Building a Growth Mindset

 

The other morning, we sat outside on our porch and I gave Madi a notebook to write in. She sat down willingly but then began to shut down and I could see her anxiety building. Writing comes easily and naturally to me, it always has but Madi struggles with both reading and writing. Writing is an instant stressor for her and often creates feelings of inadequacy and anxiety. Knowing this, I decided to use soft music, a tool that has worked with her before, to help her feel relaxed and focused. At first she sat there stuck and frustrated then I told her that she didn’t need to write anything in particular and she didn’t need to spell everything correctly. I encouraged her to write whatever came into her mind and as an English teacher I once knew said, “throw up on the paper and edit later.” So she began to write …

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She finished writing and handed this to me and I cried. I was so proud of her for processing her big emotions and not giving up. I gave her a hug and told her that I appreciated that she stuck with it even though it was hard. Then I said, “Look! Do you see how your mood changed as you wrote?” She smiled and nodded. Then we sat down together and edited the words she misspelled and she was open and receptive, feeling completely positive. It was a beautiful thing.

I have always found writing therapeutic, especially in terms of processing difficult emotion and anxiety. I struggled with anxiety from the time I was a child but did not know what I was dealing with until I was an adult. Because of this, I lacked the tools I needed to successfully and effectively process through my anxiety and this negatively effected many areas of my life and relationships. To this day, I am continually navigating this aspect of myself and learning to channel it in a positive way instead of allowing it to process through me as a destructive force.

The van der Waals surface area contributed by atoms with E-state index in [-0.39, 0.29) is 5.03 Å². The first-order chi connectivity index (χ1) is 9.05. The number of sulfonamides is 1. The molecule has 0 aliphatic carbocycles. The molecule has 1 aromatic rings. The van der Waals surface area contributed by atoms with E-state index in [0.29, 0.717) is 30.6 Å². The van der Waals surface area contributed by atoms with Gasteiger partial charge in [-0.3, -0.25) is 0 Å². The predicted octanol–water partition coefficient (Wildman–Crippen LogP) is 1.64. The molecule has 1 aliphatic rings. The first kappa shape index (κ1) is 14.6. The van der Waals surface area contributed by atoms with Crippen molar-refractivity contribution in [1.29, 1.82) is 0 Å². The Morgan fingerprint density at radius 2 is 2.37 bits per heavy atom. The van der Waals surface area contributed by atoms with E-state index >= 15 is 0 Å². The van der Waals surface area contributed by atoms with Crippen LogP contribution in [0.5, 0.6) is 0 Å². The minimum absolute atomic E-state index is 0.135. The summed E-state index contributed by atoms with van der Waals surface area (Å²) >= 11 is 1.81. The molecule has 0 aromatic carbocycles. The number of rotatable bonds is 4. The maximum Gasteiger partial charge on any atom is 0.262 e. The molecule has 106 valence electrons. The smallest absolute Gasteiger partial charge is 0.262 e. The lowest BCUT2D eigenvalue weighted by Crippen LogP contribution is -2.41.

Now as a parent, I have a child who deals with anxiety as well. Often, my own experiences with anxiety have helped me to model and facilitate the use of effective coping strategies for her. However, there are times that our anxiety bounces off each other and I struggle to maintain the calm composure she needs to learn how to process these heavy and challenging emotions. We have begun to refer to this as “crashing cars,” because sometimes when we are both struggling our emotional responses “crash” into each other.

Parenting has challenged me on every level of personal growth and development. It has made me aware of the areas in my life that are not so pretty and require intentional work to heal and create new path ways for negative emotions to become positive growth.

Recently, I’ve begun to use Carol Dweck’s Fixed vs. Growth Mindset research with Madi – the goal is to change the “I can’t” headspace to the “I can’t yet but if I keep trying, I will succeed.” In her book Dweck states, “For students with the growth mindset, it doesn’t make sense to stop trying … working harder was not something that made you vulnerable, but something that made you smarter.”

I am working to help Madi build a growth mindset while also giving her effective coping skills to help her process through the anxiety she experiences when things become challenging.  When challenges become a positive rather than a negative, it releases the pressure of perfection and allows for creativity to flourish. Fear of failure causes the brain to shut down and stifles the ability to process. We remove the fear of failure when we allow for mistakes and see them as stepping stones to growth and success. When we operate from a growth mindset, we can step back and take our anxiety for what it is – a feeling. No matter how genuine, difficult, and valid a feeling it is, we do not have to allow it to control us and dictate our life. We can simply sit with it, allow it, and know it will pass. Then move forward and tackle the challenge head on.

“If parents want to give their children a gift, the best thing they can do is to teach their children to love challenges, be intrigued by mistakes, enjoy effort, and keep on learning. That way, their children don’t have to be slaves of praise. They will have a lifelong way to build and repair their own confidence.”
— Carol S. Dweck

 

Falling Down Girl

A couple of weeks ago, Madi and I were in the yard and she was running around in her own imaginary world as she likes to do. When out of her mouth came this phrase, “The power of falling down! It happens to everyone.” I was struck by the power of the statement itself and her ability to put such a deep concept into words. In some ways it was a proud Mama moment as I realized that all the times I have told her, “Its ok, mistakes happen, let’s try again…” has now become a part of her subconscious. What amazing strength we would all have if we were able to approach life like this on a consistent basis!

There is power in falling down – it means you were trying to do something bigger than you’ve ever done before. Even though you didn’t make it all the way, you were still brave for trying. You put yourself out there, you were “actually in the arena.”